Roadside Pollination

Fleeing down grassy corridors

from whirring teeth

that hack at your habitat

with ill-managed discipline;

this rich mossy canvas

spat out as loamy clots,

to line the limits

of your enclosure.

 

Guided by twin suns

that cut towards

your changing horizon;

an oily mirage

unveiled at the last,

by foul sounds

of noxious breath.

 

The light of a thousand

distant suns fades

between artificial shadows

cast by narrow margins;

the price you must pay

for verging on the edge.

Roadside verge near Alderton, UK (Image Credit: Trish Steel, via Wikimedia Commons; CC BY-SA).

This poem is inspired by recent research, which has found that better-managed road verges can help boost the effectiveness and conservation of pollinating insects.

Roadside verges are defined as the strip of land between the roadside and the fence, hedge, or wall adjacent to it. Such verges provide food and shelter for many species of animals such as grasshoppers, shrews, and moles. Furthermore, road verges have the potential to significantly aid in the conservation of pollinators, such as bees, butterflies, and moths, especially given the significant area of land that they collectively cover.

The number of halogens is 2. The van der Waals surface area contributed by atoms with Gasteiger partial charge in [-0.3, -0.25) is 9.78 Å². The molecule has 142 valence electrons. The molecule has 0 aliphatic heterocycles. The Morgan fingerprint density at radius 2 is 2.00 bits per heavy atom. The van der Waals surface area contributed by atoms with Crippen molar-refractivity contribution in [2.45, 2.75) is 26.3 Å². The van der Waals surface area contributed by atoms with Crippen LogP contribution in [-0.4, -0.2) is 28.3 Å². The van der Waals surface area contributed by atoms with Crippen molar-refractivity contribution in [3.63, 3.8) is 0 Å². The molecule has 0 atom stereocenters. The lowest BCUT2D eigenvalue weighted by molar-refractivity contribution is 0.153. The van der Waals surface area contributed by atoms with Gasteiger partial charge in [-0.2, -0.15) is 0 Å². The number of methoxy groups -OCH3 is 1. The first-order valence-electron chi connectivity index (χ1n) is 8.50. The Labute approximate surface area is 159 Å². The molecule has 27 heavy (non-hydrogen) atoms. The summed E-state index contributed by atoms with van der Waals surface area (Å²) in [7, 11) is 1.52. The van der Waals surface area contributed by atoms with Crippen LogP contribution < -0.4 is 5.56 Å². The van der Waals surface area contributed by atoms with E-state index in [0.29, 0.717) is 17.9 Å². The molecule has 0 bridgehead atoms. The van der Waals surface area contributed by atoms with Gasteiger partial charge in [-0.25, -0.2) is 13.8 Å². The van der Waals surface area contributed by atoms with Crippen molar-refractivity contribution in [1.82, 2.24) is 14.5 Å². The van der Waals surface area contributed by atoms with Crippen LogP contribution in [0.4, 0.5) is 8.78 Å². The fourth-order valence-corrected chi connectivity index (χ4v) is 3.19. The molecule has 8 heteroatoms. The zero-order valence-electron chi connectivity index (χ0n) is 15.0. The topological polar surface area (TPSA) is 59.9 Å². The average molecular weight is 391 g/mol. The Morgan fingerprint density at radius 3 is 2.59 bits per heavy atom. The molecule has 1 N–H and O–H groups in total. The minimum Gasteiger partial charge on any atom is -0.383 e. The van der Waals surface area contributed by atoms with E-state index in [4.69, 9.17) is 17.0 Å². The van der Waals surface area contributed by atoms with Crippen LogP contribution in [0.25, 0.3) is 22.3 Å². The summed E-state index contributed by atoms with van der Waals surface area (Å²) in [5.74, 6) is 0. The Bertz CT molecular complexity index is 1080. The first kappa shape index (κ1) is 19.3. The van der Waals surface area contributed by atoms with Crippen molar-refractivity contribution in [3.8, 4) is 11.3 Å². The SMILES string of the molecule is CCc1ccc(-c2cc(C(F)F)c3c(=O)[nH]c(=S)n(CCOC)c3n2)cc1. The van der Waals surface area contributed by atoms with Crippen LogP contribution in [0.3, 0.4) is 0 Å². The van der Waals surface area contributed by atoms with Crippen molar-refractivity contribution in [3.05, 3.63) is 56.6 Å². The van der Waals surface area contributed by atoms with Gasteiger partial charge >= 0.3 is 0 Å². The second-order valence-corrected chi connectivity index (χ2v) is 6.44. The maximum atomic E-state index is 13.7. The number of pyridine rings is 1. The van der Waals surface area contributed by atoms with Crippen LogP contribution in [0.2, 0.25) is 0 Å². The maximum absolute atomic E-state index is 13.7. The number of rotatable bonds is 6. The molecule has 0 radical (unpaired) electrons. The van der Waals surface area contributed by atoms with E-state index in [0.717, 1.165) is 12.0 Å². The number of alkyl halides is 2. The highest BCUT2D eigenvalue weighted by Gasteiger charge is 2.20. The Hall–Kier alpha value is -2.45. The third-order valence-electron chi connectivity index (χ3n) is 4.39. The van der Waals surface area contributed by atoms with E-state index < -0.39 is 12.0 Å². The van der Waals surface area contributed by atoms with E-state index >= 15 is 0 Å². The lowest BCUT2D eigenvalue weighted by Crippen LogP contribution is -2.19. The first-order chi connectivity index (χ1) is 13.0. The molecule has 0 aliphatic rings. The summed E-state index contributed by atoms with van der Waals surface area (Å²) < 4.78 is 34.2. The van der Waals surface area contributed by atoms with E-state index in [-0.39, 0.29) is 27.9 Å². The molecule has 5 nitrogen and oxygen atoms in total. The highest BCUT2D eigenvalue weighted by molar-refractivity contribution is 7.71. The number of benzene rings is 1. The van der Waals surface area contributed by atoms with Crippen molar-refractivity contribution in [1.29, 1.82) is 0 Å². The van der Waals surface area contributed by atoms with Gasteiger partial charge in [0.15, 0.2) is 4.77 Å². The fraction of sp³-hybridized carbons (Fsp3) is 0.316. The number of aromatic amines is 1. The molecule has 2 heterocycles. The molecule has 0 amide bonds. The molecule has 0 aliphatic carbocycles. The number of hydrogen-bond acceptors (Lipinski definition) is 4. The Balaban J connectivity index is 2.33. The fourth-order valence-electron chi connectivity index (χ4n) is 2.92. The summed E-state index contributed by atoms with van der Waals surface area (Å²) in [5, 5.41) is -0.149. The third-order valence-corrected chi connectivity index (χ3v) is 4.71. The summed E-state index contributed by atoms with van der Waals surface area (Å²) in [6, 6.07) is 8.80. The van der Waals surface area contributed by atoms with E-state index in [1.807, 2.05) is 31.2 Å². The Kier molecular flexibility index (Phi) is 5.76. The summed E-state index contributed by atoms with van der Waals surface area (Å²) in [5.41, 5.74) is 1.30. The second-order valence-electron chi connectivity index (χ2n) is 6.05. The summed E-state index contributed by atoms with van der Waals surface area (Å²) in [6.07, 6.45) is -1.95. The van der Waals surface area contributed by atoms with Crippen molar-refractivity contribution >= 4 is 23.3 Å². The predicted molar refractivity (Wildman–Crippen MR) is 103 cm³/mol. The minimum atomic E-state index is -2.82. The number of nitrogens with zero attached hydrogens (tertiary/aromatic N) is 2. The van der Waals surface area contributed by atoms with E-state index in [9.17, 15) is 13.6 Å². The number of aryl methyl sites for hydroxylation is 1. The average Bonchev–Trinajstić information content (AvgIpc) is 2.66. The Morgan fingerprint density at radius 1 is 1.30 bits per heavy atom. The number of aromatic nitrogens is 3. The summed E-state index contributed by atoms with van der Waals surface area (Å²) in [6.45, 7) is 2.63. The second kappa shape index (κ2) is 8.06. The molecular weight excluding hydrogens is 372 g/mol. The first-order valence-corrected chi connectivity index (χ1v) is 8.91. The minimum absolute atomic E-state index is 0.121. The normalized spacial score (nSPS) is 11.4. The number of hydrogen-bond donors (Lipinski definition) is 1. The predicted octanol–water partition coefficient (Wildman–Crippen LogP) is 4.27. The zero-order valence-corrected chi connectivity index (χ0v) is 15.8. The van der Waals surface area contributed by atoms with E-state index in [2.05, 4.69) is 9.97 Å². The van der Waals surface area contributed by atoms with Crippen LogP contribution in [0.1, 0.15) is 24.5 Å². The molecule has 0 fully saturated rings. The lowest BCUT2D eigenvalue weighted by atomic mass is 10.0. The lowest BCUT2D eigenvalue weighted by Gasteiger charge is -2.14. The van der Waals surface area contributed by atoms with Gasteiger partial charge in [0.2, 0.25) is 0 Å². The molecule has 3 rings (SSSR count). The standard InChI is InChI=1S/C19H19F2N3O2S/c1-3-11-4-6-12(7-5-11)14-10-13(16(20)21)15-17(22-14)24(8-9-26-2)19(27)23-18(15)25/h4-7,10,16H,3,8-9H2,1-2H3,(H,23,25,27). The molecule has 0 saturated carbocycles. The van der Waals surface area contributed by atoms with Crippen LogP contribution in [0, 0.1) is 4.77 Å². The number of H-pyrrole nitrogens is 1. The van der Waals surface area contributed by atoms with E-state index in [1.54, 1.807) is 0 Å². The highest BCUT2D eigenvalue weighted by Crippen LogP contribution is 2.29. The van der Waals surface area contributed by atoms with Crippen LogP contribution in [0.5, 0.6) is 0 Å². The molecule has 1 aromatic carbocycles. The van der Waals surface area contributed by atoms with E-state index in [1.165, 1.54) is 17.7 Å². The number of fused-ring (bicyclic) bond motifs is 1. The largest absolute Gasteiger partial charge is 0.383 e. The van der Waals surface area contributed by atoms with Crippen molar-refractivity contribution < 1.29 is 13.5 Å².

By reviewing 140 studies into the impact that roadside verges can have on pollinators, researchers have found that while traffic and road pollution can cause mortality and other negative impacts, the benefits of road verges to pollinators far outweigh the costs. These benefits can be strengthened further by the strategic management of road verges, specifically by creating high quality habitats on new and existing road verges, reducing mowing frequency to 0–2 cuts per year, and reducing the impacts of street lighting, which can confuse nocturnal pollinators.
By making small changes to the management of our road verge network, local authorities and others involved in road verge management can make a significant difference. Doing so will help to realise the potential that road verges have in helping to reverse the decline of pollinators.

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